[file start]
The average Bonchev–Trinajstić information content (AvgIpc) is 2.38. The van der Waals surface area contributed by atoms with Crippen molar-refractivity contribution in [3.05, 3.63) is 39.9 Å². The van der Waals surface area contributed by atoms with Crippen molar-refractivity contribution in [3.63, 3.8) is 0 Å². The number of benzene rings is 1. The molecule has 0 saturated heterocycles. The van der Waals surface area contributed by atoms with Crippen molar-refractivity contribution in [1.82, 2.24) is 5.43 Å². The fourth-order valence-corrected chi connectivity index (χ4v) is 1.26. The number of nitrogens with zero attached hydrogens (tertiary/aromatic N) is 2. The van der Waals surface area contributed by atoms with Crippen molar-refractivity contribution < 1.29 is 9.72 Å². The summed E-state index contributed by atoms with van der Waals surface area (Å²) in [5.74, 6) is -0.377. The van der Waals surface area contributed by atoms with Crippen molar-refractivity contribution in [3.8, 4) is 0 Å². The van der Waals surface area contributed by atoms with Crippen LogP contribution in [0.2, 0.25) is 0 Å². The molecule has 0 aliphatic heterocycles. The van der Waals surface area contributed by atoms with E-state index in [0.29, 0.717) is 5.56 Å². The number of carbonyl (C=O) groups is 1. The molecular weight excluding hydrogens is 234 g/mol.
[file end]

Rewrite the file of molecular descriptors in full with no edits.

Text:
The average Bonchev–Trinajstić information content (AvgIpc) is 2.38. The van der Waals surface area contributed by atoms with Crippen molar-refractivity contribution in [3.05, 3.63) is 39.9 Å². The van der Waals surface area contributed by atoms with Crippen molar-refractivity contribution in [3.63, 3.8) is 0 Å². The number of benzene rings is 1. The molecule has 0 saturated heterocycles. The van der Waals surface area contributed by atoms with Crippen molar-refractivity contribution in [1.82, 2.24) is 5.43 Å². The fourth-order valence-corrected chi connectivity index (χ4v) is 1.26. The number of nitrogens with zero attached hydrogens (tertiary/aromatic N) is 2. The van der Waals surface area contributed by atoms with Crippen molar-refractivity contribution < 1.29 is 9.72 Å². The summed E-state index contributed by atoms with van der Waals surface area (Å²) in [5.74, 6) is -0.377. The van der Waals surface area contributed by atoms with Crippen molar-refractivity contribution in [3.8, 4) is 0 Å². The van der Waals surface area contributed by atoms with Crippen LogP contribution in [0.2, 0.25) is 0 Å². The molecule has 0 aliphatic heterocycles. The van der Waals surface area contributed by atoms with E-state index in [0.29, 0.717) is 5.56 Å². The number of carbonyl (C=O) groups is 1. The molecular weight excluding hydrogens is 234 g/mol.